With a rapidly increasing global population, the issues surrounding our food security are reaching a critical point.  But growing awareness of food loss and waste is driving both public and private enterprises to move towards more sustainable solutions.

By Fady Jameel, Deputy President and Vice Chairman, Abdul Latif Jameel

It is only when you look at the numbers that you can get a real sense of the problem.  At our current global population of 7.6 billion, 820 million people are hungry, states a 2019 report by Food and Agriculture Organization of the United Nations (FAO)[1].  Yet 30% of the food we produce on the planet is never consumed[2].

To put these numbers in context, in the United States, 38 million tons of food are thrown away every year, or the weight of more 104 Empire State buildings.  In Japan, 19 million tons of food are thrown away each year, with up to nine million tons disposed of before its expiration date.  While in the UK, the average family is wasting nearly US$ 78 a month by throwing away almost an entire meal a day[3].

With a world population expected to reach 9.8 billion by 2050 and 11.2 billion by 2100[4], food loss and waste is one of the most pressing issues facing our planet.  Put in monetary terms, without positive action it is predicted to hit 2.1 billion tons by 2030, or US$ 1.5 trillion[5].

To make the distinction, food loss occurs from pre-harvest to transportation and delivery to the retailer.  Food waste, on the other hand, is created by the customer – retailers, service providers such as restaurants, and ultimately, households.

Food production at source and its subsequent transportation to market both present a major issue, with 70% of food loss occurring at the harvesting stage and a further 14% in the journey to the retailer, according to the FAO report.

The diagram below from a recent World Resources Institute (WRI) report[6], illustrates how food is both lost and wasted across the supply chain.

Currently, around 70% of the world’s food producers are smallholders with little access to the technologies and methods to yield maximum crops[7].  One of the keys to reducing food loss, therefore, is in developing innovations to help those at the front end of the supply chain to better preserve their produce until it reaches market.  The diagram below illustrates food loss and waste per kg per capita  across different global regions, both at source and consumer stage[8]. As the diagram illustrates, food loss is the biggest issue, largely due to inadequate storage at source and transportation to the retailer. It is also interesting to note that food waste is far lower in developing countries – particularly sub-Saharan Africa and non-industrialized Asia:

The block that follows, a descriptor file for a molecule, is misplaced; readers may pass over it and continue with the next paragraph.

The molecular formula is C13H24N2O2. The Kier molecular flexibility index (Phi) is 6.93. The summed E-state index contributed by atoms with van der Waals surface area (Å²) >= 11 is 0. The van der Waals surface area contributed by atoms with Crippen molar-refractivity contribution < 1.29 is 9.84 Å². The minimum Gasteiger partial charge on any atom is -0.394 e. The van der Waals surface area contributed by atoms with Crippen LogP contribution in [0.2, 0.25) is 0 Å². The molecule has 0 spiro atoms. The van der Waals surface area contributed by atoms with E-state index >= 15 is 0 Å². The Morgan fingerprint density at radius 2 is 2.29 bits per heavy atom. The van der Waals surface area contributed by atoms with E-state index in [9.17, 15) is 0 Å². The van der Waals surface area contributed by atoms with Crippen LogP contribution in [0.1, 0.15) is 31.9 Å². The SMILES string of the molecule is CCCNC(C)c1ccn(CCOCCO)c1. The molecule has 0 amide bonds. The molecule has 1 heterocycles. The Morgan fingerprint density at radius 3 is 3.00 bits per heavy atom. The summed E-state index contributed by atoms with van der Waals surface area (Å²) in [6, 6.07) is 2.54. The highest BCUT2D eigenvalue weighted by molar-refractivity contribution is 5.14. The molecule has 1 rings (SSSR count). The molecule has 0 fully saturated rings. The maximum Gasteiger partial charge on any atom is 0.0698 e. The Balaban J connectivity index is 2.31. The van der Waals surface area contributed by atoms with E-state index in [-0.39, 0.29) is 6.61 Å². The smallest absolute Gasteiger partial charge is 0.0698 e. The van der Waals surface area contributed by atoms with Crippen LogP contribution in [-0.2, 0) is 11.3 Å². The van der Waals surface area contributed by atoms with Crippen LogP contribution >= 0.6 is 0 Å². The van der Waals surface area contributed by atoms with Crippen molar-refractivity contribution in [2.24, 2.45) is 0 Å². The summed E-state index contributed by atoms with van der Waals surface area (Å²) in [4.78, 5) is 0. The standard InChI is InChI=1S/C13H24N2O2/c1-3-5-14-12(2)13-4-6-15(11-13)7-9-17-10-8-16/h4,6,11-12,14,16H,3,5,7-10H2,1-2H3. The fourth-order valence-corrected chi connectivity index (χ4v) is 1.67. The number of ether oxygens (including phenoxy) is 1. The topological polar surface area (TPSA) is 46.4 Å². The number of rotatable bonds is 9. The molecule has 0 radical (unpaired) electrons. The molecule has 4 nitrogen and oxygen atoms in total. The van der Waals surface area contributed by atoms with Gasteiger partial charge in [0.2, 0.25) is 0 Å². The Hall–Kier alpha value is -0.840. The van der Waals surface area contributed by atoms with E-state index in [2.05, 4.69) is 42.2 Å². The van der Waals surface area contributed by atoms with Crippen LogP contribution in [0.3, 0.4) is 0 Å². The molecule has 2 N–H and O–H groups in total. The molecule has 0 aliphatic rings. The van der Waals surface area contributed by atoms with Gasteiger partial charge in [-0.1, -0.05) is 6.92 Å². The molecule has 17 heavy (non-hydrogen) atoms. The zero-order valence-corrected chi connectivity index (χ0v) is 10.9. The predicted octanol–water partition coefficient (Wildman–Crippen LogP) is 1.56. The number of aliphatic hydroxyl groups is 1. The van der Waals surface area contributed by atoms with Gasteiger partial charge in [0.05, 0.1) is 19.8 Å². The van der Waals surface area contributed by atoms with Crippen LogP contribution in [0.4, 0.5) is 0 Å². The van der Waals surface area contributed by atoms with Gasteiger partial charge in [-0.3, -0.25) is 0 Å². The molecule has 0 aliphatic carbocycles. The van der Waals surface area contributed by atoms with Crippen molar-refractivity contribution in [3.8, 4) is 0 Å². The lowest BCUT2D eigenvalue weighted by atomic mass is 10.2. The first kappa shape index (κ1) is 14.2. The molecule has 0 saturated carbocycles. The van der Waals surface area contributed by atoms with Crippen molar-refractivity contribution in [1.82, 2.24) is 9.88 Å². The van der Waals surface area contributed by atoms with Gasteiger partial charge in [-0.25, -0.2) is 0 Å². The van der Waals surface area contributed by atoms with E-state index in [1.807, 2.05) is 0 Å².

Of the goods that arrive safely, the waste that occurs is endemic.  In its report, the FAO states that 9%-20% of fruits and 14%-37% of animal products are thrown away, whether by retailers, service providers or end consumers.  The biggest wastage is from high-income regions in North America and Europe.  In the US, in 2015, for example, food waste averaged 9% of food expenditure per head.[9]

Environmental impact

The effects of food loss extend far wider than monetary value.  The global carbon emissions from food that goes (uneaten) straight to landfill accounts for around 7% of the world’s total greenhouse gas (GHG) footprint.  It extends across the supply chain, from production and transportation to processing, distribution and consumption[10].

The UN Environment Program gives a different perspective.  It calculates that if food waste was represented as a country, it would be the third biggest GHG emitter[11].

There is an undeniably cruel irony here.

As the symptoms of climate change increase, the effects of severe weather such as floods and droughts weigh most heavily on some of the nations that produce most of the world’s food.

Food loss is impacting our land use to alarming proportions, with 30% of agricultural land – often involving deforestation – being used to produce food that is never eaten.  And with agriculture responsible for 70% of the world’s water usage, 6% of the world’s water resources is being depleted on food loss at a time when the world is facing its greatest challenges in water scarcity[12].

Another concern is the impact on our biodiversity.

Of 6,000 plant species cultivated for food, less than 200 contribute substantially to actual food output.

Of these, just nine make up 66% of global crop production.  Of the 7,745 local breeds of livestock (around 40 species), 26% percent are at risk of extinction, and around 33% of fish stocks are overfished[13].

Biodiversity loss vs. Biodiversity-friendly practices
(Source: UN FAO 2019)

In The Gambia, massive losses of wild foods have forced communities to turn to alternatives, often industrially produced foods, to supplement their diets.

In Egypt, rising temperatures will lead to northwards shifts in ranges of fish species, with impacts on fishery production.

Labor shortages flows of remittances and increasing availability of cheap alternative products on local markets have contributed to local crops abandonment in Nepal.

In the Amazonian forests of Peru, climatic changes are predicted to lead to “savannization”, with negative impacts on wild foods’ supply.

Californian farmers allow their rice fields to flood in winter instead of burning them after growing season. This provides 111,000 hectares of wetlands and open space for 230 bird species, many at risk of extinction. As a result, many species have begun to increase in numbers, and the number of ducks has doubled.